Transcreator: Ran Huang; Editor: Tom Dewan
In the cloud, databases are often deployed across more than one availability zone (AZ). That way, if one AZ fails, the database service can continue uninterrupted. However, cloud service providers charge more for cross-AZ traffic, so we might have to spend a fortune on clusters with heavy traffic. In extreme cases, these charges can make up 30%~40% of the total hardware cost.
Can we do something to lower this expense? Now we can. At TiDB Hackathon 2020, our team focused on reducing cross-AZ traffic for TiDB on the cloud. After a 24-hour Hackathon, we reduced cross-AZ read traffic by 89% and write traffic by 15%.
In this article, I’ll show you our whole journey through TiDB Hackathon 2020. You will learn about:
- How cross-AZ traffic occurs
- How to optimize read traffic
- How to optimize write traffic
- Our future work
- Our team and expertise
How cross-AZ traffic occurs
Our project aimed at reducing cross-AZ traffic for TiDB on the cloud. TiDB is a cloud-native, distributed SQL database. Normally, when we deploy TiDB on the cloud, to ensure service availability when a single AZ goes down, we need to position three replicas on three AZs. As replicas communicate and sync data with each other, cross-AZ data transfer takes place.
Because cloud providers charge extra fees for cross-AZ data transfer, a large amount of cross-AZ traffic might bring you a large bill—sometimes taking up 30%~40% of the hardware cost. To reduce that cost, we need to minimize cross-AZ traffic.
The TiDB architecture separates computing from storage. The storage layer is TiKV, a distributed transactional key-value storage engine, and the computing layer is TiDB. Applications send requests to TiDB, which parses SQL statements, generates execution plans, and fetches data from TiKV.
TiDB uses the Raft consensus algorithm to guarantee data consistency between replicas. By default, three replicas form a Raft group, in which the elected Leader provides the read and write service, and the Followers replicate data from the Leader.
Usually, TiDB transfers data across AZs for three reasons:
Read operations. TiDB needs to read data from a TiKV node in another AZ.
Write operations. TiDB needs to replicate data from a TiKV node in another AZ.
Remote Procedure Calls (RPCs). An RPC message that is not compressed may increase the traffic. But if we enable compression, there will be noticeable performance loss.
If we can address these three situations, we can reduce cross-AZ traffic.
Optimize read operations
The read-intensive workload is a common scenario. To reduce cross-AZ read traffic, we wanted to optimize queries that have a large result set.
Adaptive location-based replica range scan
Because the Leader replica provides all the read service, if a range scan operation needs to read a range of data whose Leader replica sits in another AZ, a large amount of cross-AZ traffic occurs. To reduce this type of traffic, we can actively make TiDB read data from the Follower replica in the local AZ. In addition, to make sure the Follower replica has the latest data, it sends a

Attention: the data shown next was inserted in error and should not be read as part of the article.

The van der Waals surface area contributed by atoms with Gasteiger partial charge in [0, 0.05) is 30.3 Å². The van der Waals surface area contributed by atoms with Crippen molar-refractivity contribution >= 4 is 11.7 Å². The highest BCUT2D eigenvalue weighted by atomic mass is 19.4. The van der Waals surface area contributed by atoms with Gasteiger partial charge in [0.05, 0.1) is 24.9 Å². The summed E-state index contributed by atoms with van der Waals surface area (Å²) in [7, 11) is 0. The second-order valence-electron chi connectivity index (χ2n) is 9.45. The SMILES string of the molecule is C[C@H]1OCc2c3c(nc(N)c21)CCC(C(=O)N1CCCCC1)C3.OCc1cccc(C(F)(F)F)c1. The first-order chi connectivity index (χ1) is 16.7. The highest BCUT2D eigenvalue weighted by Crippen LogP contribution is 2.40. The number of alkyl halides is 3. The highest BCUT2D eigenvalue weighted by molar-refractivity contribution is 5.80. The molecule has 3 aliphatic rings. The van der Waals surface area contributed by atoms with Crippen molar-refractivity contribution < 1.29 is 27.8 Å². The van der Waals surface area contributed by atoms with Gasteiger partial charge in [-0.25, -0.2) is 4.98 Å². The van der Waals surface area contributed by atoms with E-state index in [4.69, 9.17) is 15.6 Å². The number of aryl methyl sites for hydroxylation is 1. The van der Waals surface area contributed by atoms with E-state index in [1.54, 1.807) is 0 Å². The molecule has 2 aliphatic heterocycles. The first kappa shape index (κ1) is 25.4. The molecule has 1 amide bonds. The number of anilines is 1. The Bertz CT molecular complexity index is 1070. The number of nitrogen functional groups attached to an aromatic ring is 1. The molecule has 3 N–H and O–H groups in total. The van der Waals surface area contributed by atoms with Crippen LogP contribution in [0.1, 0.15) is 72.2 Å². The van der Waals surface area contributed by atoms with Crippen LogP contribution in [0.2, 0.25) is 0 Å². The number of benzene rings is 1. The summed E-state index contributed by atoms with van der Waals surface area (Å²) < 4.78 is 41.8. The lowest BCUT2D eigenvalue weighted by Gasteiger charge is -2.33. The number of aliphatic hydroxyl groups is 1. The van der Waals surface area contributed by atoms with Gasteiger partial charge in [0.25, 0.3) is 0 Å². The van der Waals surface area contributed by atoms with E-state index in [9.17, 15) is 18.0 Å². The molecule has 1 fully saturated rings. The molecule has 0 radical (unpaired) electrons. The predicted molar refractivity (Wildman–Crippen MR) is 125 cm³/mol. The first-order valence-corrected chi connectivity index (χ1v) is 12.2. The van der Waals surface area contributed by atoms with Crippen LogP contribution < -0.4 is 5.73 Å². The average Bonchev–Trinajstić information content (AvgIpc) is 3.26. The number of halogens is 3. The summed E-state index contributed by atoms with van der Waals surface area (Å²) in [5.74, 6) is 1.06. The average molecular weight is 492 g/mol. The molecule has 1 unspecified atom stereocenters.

ReadIndex RPC to the Leader to obtain the latest commit index of the current Raft group.
The approach above can greatly reduce cross-AZ traffic caused by RangeScan. For RangeScan queries, an extra RPC adds very little traffic. A RangeScan request may have 100 times more traffic than PointGet, but its CPU consumption is much smaller—probably 4 times. Therefore, if we can compel the large queries to read data from a local replica, it would greatly reduce cross-AZ data transfer, while putting only small pressure on the local TiKV node.
Therefore, we developed the following strategy. When the TiKV node in the same AZ has idle resources, TiDB sends queries with a large result set to TiKV in the local AZ as much as possible.
When TiDB generates the execution plan, it estimates the size of the result set based on statistics. If TiDB finds that the local TiKV instance is available, it will send the requests to the local TiKV.
Meanwhile, TiDB monitors the load of the local TiKV Coprocessor to avoid insufficient resources affecting the service quality. When the local TiKV Coprocessor has a high load, TiDB falls back the queries to the Leader replica to prevent severe hotspots.
Moreover, we considered the PD scheduling mechanism. PD should not schedule data when there’s no bottleneck.
The difference with follower read
Our plan looks similar to the current follower read mechanism, which improves the throughput of the whole system by balancing the load among multiple followers, but it has some key differences:
- The current TiDB follower read doesn’t solve the cross-AZ traffic issue, because when follower read is enabled, PointGet requests will also choose follower read, which may increase the consumption of PointGet requests.